Sermon for Trinity 11

Cain-Abel-AlbertinelliWhat is the difference between acceptable and unacceptable worship? That’s really the question that the readings address today.

In the Old Testament reading we have Cain and Abel. Of course, we know how it ends. Cain kills Abel, Cain is marked in some way – we don’t know how – and wanders the earth as punishment. But the initial problem is that Abel’s sacrifice – his worship – is acceptable to God, and Cain’s is not. It couldn’t just be that God likes sheep more than vegetables. In Leviticus, when God sets up the Tabernacle with its sacrifices, the high priest and priests and Levites, he has not only animal sacrifices, but grain sacrifices. Meat and plants. Both acceptable. So what was it about Cain’s Sacrifice that was no good.

We do know that Abel gave of the firstborn and the fat portions. Cain, it makes no mention. You could infer that Abel gave a higher quality sacrifice. But that’s not certain. We know God had no regard for Cain’s offering. And God talks to Cain. He says, “If you do well, will you not be accepted?” Cain’s sacrifice was not accepted because Cain did not do well. His sacrifice may have been perfectly fine. The problem was the heart that offered it. Cain’s heart was not in the right place. “If you do not do well, sin is crouching at your door. Its desire is for you, but you must rule over it.” Sin begins in the heart. It is an evil will that gives birth to sin. We are sinners, because our hearts are corrupted. So also, for Cain. He was not giving the sacrifice out of love for God, but out of obligation. As we often hear – our worship doesn’t earn us anything before God.

And that brings us to the parable of the Pharisee and the Tax Collector. The two go up to the temple. The Pharisee recounts all that he has done for God – fast twice a week, give tithes of all he has. The tax collector just looks at the dirt, and says “God, be merciful to me, the sinner.” Now, the interesting thing about this reading is that the tax collector says, “Be merciful to be THE sinner.” But no English translation says that. They all say “a sinner.” But the tax collector isn’t identifying himself as just A sinner. He is THE sinner. This is a lot like the saying “Christ Jesus came into the world to save sinners, of whom I am the worst.” It’s not just that I am a sinner. As far as it matters for salvation, THE sinner. The only one. Because if you’re being condemned to hell, it really doesn’t matter what the guy next to you is getting. And if you’ve been freed from that punishment by the blood of Jesus, then it really doesn’t matter what the guy next to you is doing or getting. You don’t need to compare your conduct to his. You don’t need to make him into a bigger sinner to make yourself feel better. You’ve been forgiven – totally free of charge. So much has been forgiven, that you don’t even really have time to consider anything that anyone has done against you. The debt you have been forgiven is infinitely greater.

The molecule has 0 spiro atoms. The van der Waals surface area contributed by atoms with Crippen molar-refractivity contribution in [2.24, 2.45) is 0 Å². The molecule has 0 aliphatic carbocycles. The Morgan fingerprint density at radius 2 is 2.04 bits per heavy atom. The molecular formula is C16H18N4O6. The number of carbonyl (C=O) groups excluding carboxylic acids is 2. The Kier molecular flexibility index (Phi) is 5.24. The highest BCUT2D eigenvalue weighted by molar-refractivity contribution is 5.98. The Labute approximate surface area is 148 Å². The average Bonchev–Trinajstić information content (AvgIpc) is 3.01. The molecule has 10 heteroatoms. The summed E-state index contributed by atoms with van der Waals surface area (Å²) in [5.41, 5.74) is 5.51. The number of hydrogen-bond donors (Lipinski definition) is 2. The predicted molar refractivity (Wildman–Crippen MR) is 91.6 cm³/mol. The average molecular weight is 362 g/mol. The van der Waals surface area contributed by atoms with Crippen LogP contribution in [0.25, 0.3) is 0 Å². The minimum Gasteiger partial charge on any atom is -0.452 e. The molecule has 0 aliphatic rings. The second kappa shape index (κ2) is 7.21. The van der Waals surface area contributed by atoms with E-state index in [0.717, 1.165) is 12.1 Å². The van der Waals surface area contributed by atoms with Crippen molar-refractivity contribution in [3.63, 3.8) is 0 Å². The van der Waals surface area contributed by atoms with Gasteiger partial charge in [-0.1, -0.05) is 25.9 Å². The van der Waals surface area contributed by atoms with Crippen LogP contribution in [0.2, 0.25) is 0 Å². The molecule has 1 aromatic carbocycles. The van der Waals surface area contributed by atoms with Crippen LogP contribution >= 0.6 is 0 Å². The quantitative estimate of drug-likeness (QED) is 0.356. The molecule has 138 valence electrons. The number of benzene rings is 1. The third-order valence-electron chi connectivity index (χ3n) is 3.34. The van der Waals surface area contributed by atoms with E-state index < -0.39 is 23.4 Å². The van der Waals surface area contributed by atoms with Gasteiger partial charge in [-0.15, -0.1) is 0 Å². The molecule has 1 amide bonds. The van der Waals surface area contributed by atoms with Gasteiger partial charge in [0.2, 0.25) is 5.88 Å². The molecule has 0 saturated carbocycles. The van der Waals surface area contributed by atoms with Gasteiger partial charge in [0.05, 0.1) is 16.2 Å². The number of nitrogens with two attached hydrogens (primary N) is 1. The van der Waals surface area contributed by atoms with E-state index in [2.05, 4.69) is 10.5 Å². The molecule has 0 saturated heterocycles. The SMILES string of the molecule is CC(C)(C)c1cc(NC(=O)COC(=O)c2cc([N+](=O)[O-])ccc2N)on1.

So, when scripture says, “Love covers a multitude of sins”, what it means is that not only have your sins been forgiven by the love of God through Christ Jesus. it means that the sins other commit against you – they are no more as well. The love of God that he shows through you covers those sins. So, you aren’t really concerned with what others are doing, just what God has done for you. And the love you have in Christ covers over your neighbors sin – you don’t even see it. You just consider your own place according to the ten commandments. And there is plenty of sin there.

That’s what the Tax Collector knew – his sins were great. They were overwhelming. They were so fantastically huge that nothing else mattered to him. He was THE sinner.

And so, Jesus pronounces the judgment – the sinner is forgiven, the righteous man goes away unforgiven.

But then, part of the reason for that is that the righteous man never asked for forgiveness. You can look as closely as you want to. The prayer of the Pharisee attracts attention, it shows how good he is. But it never asks for forgiveness. At no point does he say that he is in need of anything from God.

And so, God gives him exactly what he asks for – which is nothing. He believes his own works can save him.

The idolatry of works – Luther says it’s the greatest idolatry. And of course, it’s true. The desire to be like God. The need to feel ourselves somehow helping, somehow making it on our own – or at least making some small part of it. We want to know that we can do something.

But the truth is, there is nothing we can do. It’s all Jesus all the time. And we can’t even begin to earn anything before God. And if it were somehow possible for us not only to keep the law, but to go above and beyond to show our Love toward our neighbor in everything we do always, for ever, all we’re really trying to prove is that we don’t need Jesus.

There is no “without Jesus”. It’s him or nothing. And we can’t keep the law. We begin by turning away from God and his word. Turning toward the things of this world.


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